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The Most Overused Stat of 2014 (and How to Make it Irrelevant)

Posted by Jeremy Bednarski on February 4, 2015

GoldfishBy now you've undoubtedly heard it, especially if you're in marketing. It had to be the most overused statistic of 2014. Can you guess what it is?

Yep, you got it. Our attention spans (eight seconds) are now less than that of a goldfish (nine seconds), according to the National Center for Biotechnology Information. Researchers blame the decrease on the increase of external stimulation. Many marketers used the stat and equated the increasing external stimulation with the increasing amount of content we're bombarded with every day.

The stat was used in presentations, webinars, social media, blogs, you name it. I get it. It's attention-getting. I even posted it myself when I first heard it. But, has our attention span shortened because of all the content? Or, do we put out more content because our attention spans have decreased? What's the chicken and what's the egg?

From a marketing perspective, we already know that we're inundating people with messages and content. Some marketers (not all of you who are reading this, of course!) look at the attention spans and draw the conclusion that they need to keep churning out even more marketing messages in order to gain and retain attention.

However, consumers now have a million ways to tune out messages if they don't want to hear them. They don't have time or patience to sit through commercials or wait for something to download.

Consumers Aren't Tuning Everything Out

That said, they don't tune everything out. It's similar to when the Great Recession was starting. All we heard about was how people weren't spending. But, when my wife and I would go to a restaurant, there were plenty of people there. I worked for Cox Communications at the time, and we didn't lose a ton of customers. Some customers cut back on a few of the bells and whistles, but they stayed.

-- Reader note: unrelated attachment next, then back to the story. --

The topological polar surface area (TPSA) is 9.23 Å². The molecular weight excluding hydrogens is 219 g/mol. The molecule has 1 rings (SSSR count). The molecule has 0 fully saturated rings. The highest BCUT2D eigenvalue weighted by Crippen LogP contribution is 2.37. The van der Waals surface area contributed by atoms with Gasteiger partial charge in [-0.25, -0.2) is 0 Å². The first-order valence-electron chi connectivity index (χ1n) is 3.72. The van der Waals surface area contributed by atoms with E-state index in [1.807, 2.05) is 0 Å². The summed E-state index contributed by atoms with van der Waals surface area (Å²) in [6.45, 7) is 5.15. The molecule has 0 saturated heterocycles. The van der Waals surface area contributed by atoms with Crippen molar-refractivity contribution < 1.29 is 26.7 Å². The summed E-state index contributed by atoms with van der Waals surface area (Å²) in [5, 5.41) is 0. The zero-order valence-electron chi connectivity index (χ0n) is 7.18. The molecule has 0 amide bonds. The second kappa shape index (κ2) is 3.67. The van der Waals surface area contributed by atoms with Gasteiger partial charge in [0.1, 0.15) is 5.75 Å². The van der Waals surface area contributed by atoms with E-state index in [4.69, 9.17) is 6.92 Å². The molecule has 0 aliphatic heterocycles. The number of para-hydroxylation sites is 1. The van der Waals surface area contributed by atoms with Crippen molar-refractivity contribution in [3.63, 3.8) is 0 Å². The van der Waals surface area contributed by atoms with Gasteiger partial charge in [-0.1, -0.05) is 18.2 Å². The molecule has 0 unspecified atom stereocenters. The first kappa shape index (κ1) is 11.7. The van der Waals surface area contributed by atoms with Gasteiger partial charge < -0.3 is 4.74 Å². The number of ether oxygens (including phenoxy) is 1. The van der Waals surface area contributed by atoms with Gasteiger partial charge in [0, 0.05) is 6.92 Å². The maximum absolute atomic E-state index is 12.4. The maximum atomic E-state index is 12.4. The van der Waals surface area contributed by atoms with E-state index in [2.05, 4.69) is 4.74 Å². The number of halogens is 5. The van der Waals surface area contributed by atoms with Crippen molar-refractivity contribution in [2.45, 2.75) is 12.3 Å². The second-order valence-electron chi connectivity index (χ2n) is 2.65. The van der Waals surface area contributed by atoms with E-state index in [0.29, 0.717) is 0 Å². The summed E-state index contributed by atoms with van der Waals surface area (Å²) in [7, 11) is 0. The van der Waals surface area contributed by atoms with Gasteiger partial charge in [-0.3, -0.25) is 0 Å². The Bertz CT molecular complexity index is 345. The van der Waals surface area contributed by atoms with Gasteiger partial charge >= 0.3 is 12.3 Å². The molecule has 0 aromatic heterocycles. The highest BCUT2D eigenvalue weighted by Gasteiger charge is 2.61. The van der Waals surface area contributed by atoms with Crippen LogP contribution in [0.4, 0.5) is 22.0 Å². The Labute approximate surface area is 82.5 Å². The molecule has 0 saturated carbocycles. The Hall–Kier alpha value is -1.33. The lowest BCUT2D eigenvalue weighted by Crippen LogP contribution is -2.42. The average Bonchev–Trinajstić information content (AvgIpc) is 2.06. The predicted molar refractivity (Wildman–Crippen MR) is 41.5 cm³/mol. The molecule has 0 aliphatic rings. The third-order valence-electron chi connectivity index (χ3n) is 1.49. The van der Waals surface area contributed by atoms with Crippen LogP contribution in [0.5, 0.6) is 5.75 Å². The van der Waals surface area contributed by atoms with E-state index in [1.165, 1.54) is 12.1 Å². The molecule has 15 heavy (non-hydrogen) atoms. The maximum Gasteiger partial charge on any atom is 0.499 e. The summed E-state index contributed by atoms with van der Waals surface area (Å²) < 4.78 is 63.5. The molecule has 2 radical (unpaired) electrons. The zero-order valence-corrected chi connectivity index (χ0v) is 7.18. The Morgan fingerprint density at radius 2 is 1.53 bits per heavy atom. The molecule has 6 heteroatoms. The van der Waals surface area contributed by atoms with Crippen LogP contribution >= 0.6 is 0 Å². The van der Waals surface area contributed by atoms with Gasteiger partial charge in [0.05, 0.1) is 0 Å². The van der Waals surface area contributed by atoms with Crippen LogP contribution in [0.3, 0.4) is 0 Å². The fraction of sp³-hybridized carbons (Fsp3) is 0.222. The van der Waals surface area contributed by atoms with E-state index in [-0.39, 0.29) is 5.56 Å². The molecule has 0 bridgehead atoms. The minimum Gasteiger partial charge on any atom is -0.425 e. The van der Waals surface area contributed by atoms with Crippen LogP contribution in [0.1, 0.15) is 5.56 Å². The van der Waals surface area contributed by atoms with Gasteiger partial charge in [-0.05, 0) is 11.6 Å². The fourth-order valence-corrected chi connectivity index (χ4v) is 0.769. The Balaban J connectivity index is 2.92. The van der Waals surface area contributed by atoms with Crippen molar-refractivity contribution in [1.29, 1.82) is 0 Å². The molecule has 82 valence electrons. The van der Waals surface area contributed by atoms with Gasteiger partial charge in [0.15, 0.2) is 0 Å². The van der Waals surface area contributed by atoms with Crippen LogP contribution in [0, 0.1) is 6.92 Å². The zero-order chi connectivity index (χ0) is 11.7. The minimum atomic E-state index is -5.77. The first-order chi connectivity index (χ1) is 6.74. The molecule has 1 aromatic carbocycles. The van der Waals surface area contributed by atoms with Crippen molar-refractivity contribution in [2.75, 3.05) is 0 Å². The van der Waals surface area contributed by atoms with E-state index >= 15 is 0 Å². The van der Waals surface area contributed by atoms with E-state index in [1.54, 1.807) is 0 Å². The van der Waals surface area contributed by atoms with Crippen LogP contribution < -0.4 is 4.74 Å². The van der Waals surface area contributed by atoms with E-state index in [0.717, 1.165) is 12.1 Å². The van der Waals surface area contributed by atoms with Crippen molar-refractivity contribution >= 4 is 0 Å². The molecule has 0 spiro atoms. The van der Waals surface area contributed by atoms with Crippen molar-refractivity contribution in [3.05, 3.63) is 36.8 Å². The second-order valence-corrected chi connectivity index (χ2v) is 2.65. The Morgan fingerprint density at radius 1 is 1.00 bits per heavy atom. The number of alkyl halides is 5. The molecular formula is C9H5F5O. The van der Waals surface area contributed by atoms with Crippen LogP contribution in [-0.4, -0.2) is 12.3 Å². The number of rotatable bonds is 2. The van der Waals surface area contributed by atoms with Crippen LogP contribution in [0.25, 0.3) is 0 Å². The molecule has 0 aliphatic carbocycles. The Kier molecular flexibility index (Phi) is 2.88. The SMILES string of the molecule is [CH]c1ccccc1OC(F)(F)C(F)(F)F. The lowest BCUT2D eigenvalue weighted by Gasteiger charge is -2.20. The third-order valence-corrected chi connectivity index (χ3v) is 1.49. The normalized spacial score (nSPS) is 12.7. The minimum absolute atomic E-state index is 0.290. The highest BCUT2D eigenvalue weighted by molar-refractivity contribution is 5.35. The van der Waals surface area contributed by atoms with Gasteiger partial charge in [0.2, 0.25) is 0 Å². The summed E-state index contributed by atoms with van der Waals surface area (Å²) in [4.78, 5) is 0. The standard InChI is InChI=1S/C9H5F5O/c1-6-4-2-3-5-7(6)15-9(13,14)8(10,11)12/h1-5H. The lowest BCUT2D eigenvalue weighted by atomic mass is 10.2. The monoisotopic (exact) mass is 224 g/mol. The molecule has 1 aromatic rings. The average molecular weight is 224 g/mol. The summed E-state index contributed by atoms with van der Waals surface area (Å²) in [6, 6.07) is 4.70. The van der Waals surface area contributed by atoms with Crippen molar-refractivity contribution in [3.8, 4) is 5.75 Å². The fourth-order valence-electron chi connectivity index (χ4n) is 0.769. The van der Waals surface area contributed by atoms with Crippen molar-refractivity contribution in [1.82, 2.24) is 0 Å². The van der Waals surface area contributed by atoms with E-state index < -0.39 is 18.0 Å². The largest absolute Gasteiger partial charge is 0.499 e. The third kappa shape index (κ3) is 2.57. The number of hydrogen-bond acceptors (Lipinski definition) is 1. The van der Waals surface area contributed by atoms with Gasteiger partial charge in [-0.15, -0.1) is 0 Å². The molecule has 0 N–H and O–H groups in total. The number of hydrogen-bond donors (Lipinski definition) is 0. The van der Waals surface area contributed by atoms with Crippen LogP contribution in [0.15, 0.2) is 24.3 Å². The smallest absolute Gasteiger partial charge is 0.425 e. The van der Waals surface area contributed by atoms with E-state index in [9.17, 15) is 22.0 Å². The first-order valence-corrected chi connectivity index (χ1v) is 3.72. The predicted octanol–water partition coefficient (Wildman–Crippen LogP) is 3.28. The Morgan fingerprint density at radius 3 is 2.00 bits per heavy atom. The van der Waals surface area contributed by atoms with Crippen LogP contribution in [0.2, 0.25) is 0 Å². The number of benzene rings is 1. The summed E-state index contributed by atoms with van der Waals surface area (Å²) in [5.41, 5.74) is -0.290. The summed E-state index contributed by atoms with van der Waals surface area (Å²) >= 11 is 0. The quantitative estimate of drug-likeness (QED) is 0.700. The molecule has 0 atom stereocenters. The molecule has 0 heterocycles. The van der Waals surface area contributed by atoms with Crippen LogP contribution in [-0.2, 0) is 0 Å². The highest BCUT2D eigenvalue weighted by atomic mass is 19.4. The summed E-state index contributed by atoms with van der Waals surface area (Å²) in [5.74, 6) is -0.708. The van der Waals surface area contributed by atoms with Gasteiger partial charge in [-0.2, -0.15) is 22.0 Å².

People weren't completely cutting back on spending. They were just being more selective and looking for more value for their dollar. It's the same with marketing. Consumers will tune in for truly relevant, valuable content.

Now that 2015 has set in, how do you make an eight-second attention span irrelevant? Here are three suggestions on how to make sure your content reels in your customers and doesn’t end up swimming circles in a fishbowl.

1. Build and Document Your Content Strategy

How do we break through all the clutter? You’ve probably been hearing or reading it for months, if not longer—it all starts with a documented strategy. See Joe Pulizzi's (@JoePulizzi) article "New B2B Content Marketing Research: Focus on Documenting Your Strategy."

Align your strategy with the company’s overall business goals. Identify your buyer personas and their pain points, and make sure your content speaks directly to them. There are analytics tools available that make it easy track what your buyer personas care about and what earns a response.

This isn't groundbreaking. Make your first 2015 goal to put your strategy in place. Document it. Review it regularly. 

2. In 2015, Less is More

Another big trend for 2015 that I've heard multiple times is to focus on less, but more relevant, content. It’s about quality over quantity. Three great posts are more valuable to your customers than 10 so-so posts. In "The Wizard of Moz Talks SEO and Shares Tips for 2015," Rand Fishkin (@randfish) recommends concentrating on attracting the right kind of customer instead of forcing out daily posts. Let that dictate the content you produce and the rate at which it comes out. Make an impact.

Don't worry about length (unless it's Twitter, and you have no choice). If the content is compelling and relevant, people will read it. You can make it easier on them, though, by using bullets, sub-heads, photos, etc.

Reallocate your saved time from creating content to analyzing what content is working best. Look for opportunities to improve your conversion to make your top-performing content work even better for you.

3. Don't Forget Your Hook

Finally, make sure your headlines are eye-catching and interesting. Spend as much time as you need to create titles that will stop readers in their tracks and hook them in.

As Jay Baer (@jaybaer) says in his book, Youtility (and in articles and presentations), "Your company is literally competing for attention in social media and email against your customers’ and prospects’ closest friends and family members." Give them a reason to pay attention to you. Just make sure you deliver once they do. Do it consistently and your audience will be hooked.

Image Source: Flickr Creative Commons photo by James Demetrie

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